Four: The risks associated with nuclear generation are not zero. Guam doesn’t need to increase the risk the government is already creating by its expanding military presence. Remember, the U.S. has given serious consideration to the need for a missile defense system for Guam. Does Guam want a missile defense system and a nuclear power plant?

Five: Guam may be an unsafe environment for nuclear energy. It is seismically unstable. It is subject to massive typhoons.

The Utilities Commission should drop its investigation into the feasibility of nuclear power. It has to be opposed now, not later.

Once this feasibility study delivers its predictable conclusions, the lobbying will begin in earnest and the opposition to nuclear power will face increasing odds, not unlike the build-up.  By the time the build-up’s environmental impact statements arrived, it was already too late.


Saturday, May 19, 2012

The status of Guam’s war reparations

It's time for Guam's political leadership to be frank about the status of war reparations. The $100 million being sought has an absolutely less than zero chance of being approved by Congress.

U.S. Rep. Madeleine Bordallo recently announced that her latest attempt to advance this issue has failed.

Supporters of reparations have a compelling case to make. The stories of what happened during the war are terrible and heartbreaking. The U.S. was too quick to settle with Japan. The needs of Guam weren't properly accounted for. But the politics of the issue in Washington are too impossible.

The continuing pursuit of reparations, at this point, is just political theater. Congress is not going to fund war reparations as it cuts programs for the poor, the medically uninsured, and others in desperate need.

Guam's political leadership needs to ask whether continuing pursuit of war reparations is becoming a political liability to other legislative efforts in Washington.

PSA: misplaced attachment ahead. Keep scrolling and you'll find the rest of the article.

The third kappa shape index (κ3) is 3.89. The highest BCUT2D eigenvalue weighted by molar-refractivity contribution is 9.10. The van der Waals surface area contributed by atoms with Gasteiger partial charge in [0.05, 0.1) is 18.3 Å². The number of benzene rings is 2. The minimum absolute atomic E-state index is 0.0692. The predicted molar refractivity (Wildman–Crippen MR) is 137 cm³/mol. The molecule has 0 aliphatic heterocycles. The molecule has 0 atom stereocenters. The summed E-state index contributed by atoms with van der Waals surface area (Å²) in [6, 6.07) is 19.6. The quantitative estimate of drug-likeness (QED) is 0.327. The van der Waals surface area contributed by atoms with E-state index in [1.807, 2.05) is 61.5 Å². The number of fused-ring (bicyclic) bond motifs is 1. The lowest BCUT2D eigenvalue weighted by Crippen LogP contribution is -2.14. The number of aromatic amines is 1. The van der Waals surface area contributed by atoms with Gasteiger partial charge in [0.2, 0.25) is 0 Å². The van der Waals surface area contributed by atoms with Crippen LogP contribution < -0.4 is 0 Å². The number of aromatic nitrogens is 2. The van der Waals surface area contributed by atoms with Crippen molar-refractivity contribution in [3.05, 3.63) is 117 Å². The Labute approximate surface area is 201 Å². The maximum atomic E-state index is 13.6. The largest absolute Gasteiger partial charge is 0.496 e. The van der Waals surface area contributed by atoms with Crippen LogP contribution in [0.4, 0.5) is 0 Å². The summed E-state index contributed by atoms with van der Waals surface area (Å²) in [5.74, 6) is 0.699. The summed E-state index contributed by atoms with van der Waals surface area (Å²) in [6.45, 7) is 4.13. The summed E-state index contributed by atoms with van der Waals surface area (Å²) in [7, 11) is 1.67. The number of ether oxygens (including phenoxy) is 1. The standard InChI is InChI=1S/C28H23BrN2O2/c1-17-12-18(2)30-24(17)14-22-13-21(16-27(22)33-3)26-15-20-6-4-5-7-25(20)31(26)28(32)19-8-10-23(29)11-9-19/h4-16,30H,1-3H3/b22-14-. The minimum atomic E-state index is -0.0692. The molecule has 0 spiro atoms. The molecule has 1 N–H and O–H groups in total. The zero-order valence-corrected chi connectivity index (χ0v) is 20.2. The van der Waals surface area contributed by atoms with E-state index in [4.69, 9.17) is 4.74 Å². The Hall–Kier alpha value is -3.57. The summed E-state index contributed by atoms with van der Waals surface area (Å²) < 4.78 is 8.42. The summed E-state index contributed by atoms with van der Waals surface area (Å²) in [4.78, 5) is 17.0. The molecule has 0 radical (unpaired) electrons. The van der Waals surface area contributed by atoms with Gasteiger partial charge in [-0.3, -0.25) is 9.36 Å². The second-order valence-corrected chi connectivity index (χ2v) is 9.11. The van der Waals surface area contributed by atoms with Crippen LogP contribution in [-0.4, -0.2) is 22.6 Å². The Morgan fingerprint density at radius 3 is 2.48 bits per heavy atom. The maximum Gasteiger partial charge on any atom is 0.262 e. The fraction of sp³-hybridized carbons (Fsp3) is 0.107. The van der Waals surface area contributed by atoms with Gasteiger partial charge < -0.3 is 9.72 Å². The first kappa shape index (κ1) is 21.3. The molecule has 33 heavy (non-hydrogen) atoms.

A better strategy may be for the island's political leadership to see if they can use to failure of war reparations as leverage on other issues. It may help them bolster the case to improve education and infrastructure on the island.

Thursday, May 3, 2012

Guam as a ‘strategic hub’

Takeaways from the “Joint Statement of the Security Consultative Committee."

“In view of the increasingly uncertain security environment in the Asia-Pacific region … 

“... the U.S. intent to rebalance defense priorities toward the Asia-Pacific region ...”

“.. support the development of Guam as a strategic hub ...”

“In order to develop Guam as a strategic hub ...”

What this means: 

-- The “increasingly uncertain security environment” is a clear reference to China’s naval development. Other than the pirates, there’s not much else going on in this region unless you look afar to Pakistan.

-- The references to Guam as a “strategic hub” is in context to Okinawa's diminishing importance, but also defines Guam's new role.

The New York Times has a forum running that ask: Are We Headed for a Cold War With China?

Among its writers is Zhu Feng, a professor in the School of International Studies and the deputy director of the Center for International and Strategic Studies at Beijing University.

Feng sees the military rebalancing in Asia-Pacific as the creation of military programs "that very specifically target China."

Another is Stephen M. Walt, a professor of international affairs at Harvard University, who sees increased security competition with China but believes economic needs will keep the rivalry within bounds.

Map source: CIA analysis on China's naval capabilities, 1965